Re: The Spammers Have Really Trashed This NG.
"Andrew Thompson" <firstname.lastname@example.org> wrote in message
On Jul 14, 5:26 pm, "Karl Uppiano" <Karl_Uppi...@msn.com> wrote:
..It seems the
idea would have to be circulated, and if enough people were interested in
doing so, then the party is on.
The one thing I can tell you is that it seems a lot
easier to establish a group in the usenet hierarchy,
than it is to change it. Based on that, I strongly
recommend taking great care with how you initially
define the group description and process.
For example, would a new group even attempt to make
the kinds of distinction between topics that are
implied by the existing comp.lang.java.* hierarchy?
My initial inclination was only to moderate the comp.lang.java.programmer
group, and not the entire hierarchy. More specifically, create a new group,
comp.lang.java.programmer.moderated. The unmoderated version would go on as
always. I'm not sure technically, how newsgroup names map to actual message
storage, or how messages propagate through newsgroups on the server side,
but someone could conceivably post to the unmoderated group, and see their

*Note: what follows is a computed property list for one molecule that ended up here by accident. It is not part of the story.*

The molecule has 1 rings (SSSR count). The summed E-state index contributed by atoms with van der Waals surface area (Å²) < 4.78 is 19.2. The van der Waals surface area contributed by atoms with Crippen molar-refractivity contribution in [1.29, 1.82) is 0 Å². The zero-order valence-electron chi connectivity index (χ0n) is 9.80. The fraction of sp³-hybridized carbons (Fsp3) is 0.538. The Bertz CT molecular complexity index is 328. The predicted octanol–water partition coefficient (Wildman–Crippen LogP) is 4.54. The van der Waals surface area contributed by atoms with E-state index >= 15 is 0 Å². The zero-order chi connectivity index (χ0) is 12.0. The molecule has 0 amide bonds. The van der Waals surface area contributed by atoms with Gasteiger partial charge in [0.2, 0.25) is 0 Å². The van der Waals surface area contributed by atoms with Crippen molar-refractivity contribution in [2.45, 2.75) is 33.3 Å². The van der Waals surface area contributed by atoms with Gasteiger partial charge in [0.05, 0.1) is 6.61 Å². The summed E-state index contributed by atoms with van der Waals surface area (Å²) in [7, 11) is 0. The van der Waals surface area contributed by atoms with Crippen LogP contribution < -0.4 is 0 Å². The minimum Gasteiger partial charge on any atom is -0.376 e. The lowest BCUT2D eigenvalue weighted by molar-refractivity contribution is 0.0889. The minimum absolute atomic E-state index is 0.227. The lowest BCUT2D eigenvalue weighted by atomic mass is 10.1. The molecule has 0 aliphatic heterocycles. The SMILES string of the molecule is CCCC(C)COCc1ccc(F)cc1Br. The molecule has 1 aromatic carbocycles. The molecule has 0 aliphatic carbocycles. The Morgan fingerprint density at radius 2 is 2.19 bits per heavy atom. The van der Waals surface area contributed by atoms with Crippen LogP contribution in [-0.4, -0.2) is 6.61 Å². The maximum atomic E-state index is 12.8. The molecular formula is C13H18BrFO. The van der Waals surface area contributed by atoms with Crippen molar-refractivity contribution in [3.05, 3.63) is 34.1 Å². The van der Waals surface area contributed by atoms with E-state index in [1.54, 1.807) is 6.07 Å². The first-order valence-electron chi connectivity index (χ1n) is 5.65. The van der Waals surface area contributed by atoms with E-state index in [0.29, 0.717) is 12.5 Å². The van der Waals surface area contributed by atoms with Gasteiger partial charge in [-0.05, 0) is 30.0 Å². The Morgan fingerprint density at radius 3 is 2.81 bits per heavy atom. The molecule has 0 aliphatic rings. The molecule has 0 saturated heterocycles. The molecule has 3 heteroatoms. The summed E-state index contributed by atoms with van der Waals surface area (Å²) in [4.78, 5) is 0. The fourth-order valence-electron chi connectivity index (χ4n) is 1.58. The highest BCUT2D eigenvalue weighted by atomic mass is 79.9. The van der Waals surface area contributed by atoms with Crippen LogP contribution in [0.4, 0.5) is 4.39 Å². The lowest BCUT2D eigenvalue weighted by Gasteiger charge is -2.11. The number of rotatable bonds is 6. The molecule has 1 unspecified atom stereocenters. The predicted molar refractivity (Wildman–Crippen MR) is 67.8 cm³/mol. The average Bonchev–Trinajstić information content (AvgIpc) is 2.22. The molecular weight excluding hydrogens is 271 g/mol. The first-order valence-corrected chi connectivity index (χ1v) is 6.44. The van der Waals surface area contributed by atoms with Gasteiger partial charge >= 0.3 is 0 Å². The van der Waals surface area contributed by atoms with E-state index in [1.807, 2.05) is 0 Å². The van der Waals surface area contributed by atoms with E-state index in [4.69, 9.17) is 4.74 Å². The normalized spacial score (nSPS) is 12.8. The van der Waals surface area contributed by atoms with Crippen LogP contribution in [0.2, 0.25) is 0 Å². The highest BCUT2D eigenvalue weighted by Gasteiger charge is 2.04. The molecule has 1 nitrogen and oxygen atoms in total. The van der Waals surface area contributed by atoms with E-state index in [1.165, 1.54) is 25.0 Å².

articles there immediately, whereas a moderator would filter the messages to
the moderated group, with some unavoidable delay.
My feeling is that most noobs have enough trouble
question about an applet failing to connect to a
servlet is best suited to c.l.j.gui, a programmer
group, or an EE specific group.
A moderator could help with this by rejecting posts to the wrong newsgroups.
I have had posts bounce back to my email when I violated some posting rule
or another -- usually the amount of quoted text. Of course, one has to
provide a real email address to benefit from rejection notification. I have
even seen moderators move an article to a more appropriate newsgroup out of
the goodness of their heart. That's not typical, though.
As an aside, I don't know if it is technically
possible, but if the moderator could 'hold up/delay
for inspection' any posts from an unknown origin
(especially new topics), yet have a list of 'trusted
sources' that are immediately passed, that might be
able to largely alleviate the delays that slow threads
to a crawl.
If a poster goes a predetermined number of posts without a rejection, they
could be whitelisted. If other users start registering complaints of spammy
or trollish behavior, the moderator could pull them off the whitelist, and
return them to plebe status.
If any people on the 'trusted list' descend into
spammish or trollish behaviour, they get maybe
2-3 posts through before the mod. notices and
removes them from the list.
Yeah, like that. Earning whitelist status would generally be considered a
badge of honor, and most sensible people would not intentionally jeopardize